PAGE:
Even here in West Virginia, people who study current events like the course of the Bush Administration less than those who simply watch the news or casually read the newspaper. Accepting the nonsense of the press and an administration which puts the private interests of the elite above the best interest of the citizenry and nation is inversley correlated with how much one understands the situation. Where do you find intellegent, well informed people: universities? Furthermore, seriously disliking the present administration is not the same as hating our country.

M. Lee Murrah - 11/22/2002

Academics live in a world of theory and ideals insulated intellectually, economically, and physically from the real world. Theirs is an "open loop" system with no feedback to bring the output back toward the mean. In an unchecked world of theory and ideals, the real world can never measure up. America is a nation built on reality, and its performance has proven the academics' favorite social and economic theoretical constructs to be dead wrong. Not only does America not measure up to theory, it has the unmitigated gall to contradict the learned theorists and idealists.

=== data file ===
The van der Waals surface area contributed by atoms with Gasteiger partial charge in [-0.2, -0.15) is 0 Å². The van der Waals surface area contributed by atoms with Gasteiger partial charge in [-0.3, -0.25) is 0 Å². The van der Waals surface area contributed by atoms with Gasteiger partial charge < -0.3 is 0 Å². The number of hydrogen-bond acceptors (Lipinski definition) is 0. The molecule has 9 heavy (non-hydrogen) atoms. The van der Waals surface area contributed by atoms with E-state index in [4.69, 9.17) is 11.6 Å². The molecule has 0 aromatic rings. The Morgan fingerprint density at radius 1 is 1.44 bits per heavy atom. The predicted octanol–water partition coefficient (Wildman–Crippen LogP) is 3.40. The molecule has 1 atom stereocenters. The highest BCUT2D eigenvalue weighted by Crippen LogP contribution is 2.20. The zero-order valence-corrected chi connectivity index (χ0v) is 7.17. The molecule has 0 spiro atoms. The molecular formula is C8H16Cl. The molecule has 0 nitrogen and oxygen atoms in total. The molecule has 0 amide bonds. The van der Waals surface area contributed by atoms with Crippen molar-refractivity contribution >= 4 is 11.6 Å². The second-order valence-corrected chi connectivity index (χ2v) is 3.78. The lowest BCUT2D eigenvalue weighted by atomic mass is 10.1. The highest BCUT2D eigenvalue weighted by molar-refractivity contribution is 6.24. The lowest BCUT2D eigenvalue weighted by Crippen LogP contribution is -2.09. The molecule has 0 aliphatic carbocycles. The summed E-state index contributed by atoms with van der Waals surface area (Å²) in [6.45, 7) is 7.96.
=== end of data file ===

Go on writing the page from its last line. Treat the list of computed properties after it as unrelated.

derek catsam - 11/22/2002

So wait, citing Fanon makes one a Marxist? Wow. Talk about your reductionist simplicity. I have cited Fanon before. I have also quoted Clarence Thomas. By the Heuisler logic, this then makes me a Marxist conservative jurist. Brilliant. Furthermore, I do believe in some of the things you cite Fanon as saying. Wealth does in fact produce inequal power and prerogatives. This does not make me a Marxist. I repeat: This Does Not Make Me a Marxist. Agreeing with someone on certain issues, just because they are a Marxist does not make them one. I agree with some republicans on some issues. It does not make me a republican. I agree with Buthelezi on some questions. It does not make me a member of Inkatha. I stand by my assertion: Foner is not an "anti American Marxist".

Bill Heuisler - 11/22/2002